Image my delight when these loaves not only came out looking amazing but tasting amazing too.  The texture, which is always a problem with you use alternative flour or agave, was spot on and the taste is to die for.  The loaves are moist and tender and being filled with all kinds of spicy goodness, have a deep, rich, autumnal flavor that I just adore.  I have eaten this three days running smeared with cream cheese in the morning.  That paired with a steamy cup of coffee have made the perfect breakfast for these stormy, cold days.
Sprouted Spelt and Squash Quick Bread
Makes 2 large loaves
2 c butternut squash puree
4 eggs
1 c coconut oil (we have no cholesterol problems here - if that is an issue, sub vegetable oil)
2 c agave syrup
2 c spelt sprouted flour
1 3/4 c almond meal
1 c walnut pieces (optional)
2 t baking soda
1 1/2 t salt
1 t cinnamon
1 t nutmeg
1/2 t ground cloves
1/4 t ground ginger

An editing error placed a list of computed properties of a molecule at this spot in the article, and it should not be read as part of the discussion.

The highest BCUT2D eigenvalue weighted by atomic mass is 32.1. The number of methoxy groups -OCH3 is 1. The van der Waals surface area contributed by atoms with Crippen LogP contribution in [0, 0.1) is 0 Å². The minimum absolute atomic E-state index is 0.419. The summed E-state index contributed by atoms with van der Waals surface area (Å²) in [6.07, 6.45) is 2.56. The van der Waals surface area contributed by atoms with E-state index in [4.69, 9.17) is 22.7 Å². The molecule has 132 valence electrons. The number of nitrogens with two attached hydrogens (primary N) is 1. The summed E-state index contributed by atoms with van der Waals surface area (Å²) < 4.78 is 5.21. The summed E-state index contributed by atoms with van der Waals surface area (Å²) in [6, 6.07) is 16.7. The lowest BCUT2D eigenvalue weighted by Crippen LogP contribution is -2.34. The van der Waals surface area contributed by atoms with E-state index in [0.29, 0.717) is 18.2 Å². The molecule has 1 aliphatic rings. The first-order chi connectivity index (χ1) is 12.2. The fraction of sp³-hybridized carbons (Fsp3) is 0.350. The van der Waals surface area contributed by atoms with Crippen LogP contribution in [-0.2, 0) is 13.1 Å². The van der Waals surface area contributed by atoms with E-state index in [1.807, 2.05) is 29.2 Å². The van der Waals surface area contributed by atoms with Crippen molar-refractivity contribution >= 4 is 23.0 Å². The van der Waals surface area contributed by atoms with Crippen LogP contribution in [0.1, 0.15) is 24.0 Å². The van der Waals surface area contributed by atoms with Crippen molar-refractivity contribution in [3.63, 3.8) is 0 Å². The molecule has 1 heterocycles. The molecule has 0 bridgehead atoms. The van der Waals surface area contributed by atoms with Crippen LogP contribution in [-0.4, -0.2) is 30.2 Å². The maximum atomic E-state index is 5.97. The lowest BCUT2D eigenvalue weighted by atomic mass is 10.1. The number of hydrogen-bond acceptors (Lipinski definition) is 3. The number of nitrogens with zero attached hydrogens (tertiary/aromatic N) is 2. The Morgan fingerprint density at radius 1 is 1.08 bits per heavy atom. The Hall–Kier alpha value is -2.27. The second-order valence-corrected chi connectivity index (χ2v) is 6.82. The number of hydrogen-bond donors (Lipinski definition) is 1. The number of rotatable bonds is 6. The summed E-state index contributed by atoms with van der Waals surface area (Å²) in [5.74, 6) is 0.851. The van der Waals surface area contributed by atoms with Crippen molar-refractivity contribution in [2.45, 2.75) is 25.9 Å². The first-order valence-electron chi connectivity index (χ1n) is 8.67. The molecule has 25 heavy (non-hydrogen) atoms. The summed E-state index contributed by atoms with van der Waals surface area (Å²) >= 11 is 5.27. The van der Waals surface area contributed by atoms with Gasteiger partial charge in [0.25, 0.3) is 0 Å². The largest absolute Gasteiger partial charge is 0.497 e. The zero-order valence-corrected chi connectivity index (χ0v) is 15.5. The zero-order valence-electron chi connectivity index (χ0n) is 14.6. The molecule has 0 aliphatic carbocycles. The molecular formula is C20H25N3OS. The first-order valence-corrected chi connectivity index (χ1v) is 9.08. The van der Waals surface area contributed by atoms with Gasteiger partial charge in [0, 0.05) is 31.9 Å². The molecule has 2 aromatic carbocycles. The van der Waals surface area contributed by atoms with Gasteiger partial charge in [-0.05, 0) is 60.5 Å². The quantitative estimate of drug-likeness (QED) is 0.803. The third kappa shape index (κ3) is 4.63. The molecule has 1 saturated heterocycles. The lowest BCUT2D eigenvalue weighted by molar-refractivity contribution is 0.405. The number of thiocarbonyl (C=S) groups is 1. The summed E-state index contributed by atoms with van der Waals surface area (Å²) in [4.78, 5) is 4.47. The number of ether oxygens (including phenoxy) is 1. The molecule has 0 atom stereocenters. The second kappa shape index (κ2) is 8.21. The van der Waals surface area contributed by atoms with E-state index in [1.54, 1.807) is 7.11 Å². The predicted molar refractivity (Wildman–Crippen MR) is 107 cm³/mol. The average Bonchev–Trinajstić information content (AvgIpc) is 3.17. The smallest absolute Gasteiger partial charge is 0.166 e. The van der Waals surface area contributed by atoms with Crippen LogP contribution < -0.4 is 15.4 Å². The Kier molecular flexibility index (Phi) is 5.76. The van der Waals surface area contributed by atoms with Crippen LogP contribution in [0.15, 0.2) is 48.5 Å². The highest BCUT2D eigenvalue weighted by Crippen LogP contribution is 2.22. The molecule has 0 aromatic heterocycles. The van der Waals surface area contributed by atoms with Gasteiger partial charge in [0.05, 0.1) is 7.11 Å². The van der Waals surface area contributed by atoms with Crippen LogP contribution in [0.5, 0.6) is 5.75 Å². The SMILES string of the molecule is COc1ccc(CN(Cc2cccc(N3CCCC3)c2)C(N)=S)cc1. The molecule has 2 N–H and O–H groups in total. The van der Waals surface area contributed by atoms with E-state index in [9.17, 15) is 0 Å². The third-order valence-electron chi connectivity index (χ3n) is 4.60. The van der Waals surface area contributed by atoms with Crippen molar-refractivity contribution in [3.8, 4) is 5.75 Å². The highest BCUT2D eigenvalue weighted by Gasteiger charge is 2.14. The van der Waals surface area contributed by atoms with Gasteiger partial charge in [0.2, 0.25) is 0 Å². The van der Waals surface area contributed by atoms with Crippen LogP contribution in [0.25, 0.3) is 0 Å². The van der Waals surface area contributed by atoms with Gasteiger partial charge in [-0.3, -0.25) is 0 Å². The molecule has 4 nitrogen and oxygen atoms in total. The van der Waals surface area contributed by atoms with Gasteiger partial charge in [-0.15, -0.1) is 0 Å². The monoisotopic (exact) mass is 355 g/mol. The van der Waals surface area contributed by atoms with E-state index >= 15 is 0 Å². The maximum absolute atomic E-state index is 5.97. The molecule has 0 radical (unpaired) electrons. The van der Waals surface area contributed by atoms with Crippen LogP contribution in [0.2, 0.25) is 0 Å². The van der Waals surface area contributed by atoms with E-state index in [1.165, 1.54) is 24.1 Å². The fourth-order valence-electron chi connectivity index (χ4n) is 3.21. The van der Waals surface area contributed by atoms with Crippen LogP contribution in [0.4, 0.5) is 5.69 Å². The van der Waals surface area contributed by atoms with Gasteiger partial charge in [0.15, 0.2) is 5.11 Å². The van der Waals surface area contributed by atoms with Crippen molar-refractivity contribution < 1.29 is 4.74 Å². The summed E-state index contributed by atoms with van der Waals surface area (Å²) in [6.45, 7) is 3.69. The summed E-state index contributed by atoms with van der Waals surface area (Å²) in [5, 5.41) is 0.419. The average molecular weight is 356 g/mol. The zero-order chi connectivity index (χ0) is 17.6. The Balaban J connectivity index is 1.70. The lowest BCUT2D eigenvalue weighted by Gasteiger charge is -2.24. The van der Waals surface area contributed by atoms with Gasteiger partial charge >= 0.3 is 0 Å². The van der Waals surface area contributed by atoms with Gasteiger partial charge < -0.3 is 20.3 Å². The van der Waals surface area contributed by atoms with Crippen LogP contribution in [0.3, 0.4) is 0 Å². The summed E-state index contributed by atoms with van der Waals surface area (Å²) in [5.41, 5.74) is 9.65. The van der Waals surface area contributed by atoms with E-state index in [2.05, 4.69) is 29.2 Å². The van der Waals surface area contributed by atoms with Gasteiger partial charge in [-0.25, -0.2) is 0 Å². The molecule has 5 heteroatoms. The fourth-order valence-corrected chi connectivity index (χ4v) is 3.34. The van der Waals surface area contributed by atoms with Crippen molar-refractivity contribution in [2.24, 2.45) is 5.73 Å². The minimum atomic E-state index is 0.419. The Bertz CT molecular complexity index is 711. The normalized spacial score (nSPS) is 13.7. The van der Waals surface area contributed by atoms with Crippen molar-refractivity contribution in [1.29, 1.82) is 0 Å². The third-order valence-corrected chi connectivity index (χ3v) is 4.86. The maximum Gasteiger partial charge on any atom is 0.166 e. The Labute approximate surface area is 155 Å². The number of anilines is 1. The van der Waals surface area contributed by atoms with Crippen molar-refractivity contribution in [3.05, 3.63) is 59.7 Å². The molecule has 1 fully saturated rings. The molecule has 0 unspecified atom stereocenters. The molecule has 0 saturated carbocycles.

Preheat oven to 350 degrees F (175 degrees C). Grease and flour two large loaf pans.

In a large bowl, mix together squash puree, eggs, oil, and agave until well blended. In a separate bowl, whisk together the flour, almond meal, nuts, baking soda, salt, cinnamon, nutmeg, cloves and ginger. Stir the dry ingredients into the pumpkin mixture until just blended. Pour into the prepared pans.
Bake for about 50 minutes in the preheated oven. Loaves are done when toothpick inserted in center comes out clean.
A good healthy slice of this bread (enough for a decent breakfast serving) comes out at around 250 calories and has 0.7 g of sugar and 2 g of fiber.  It is also rich in in vitamin A and it yummmmmmy!

The Light Liam

Years ago, when I worked for Corel, this was my favorite breakfast at our in-house cafeteria.  The Liam sandwich was named after a fellow employee who ordered this special nearly every day.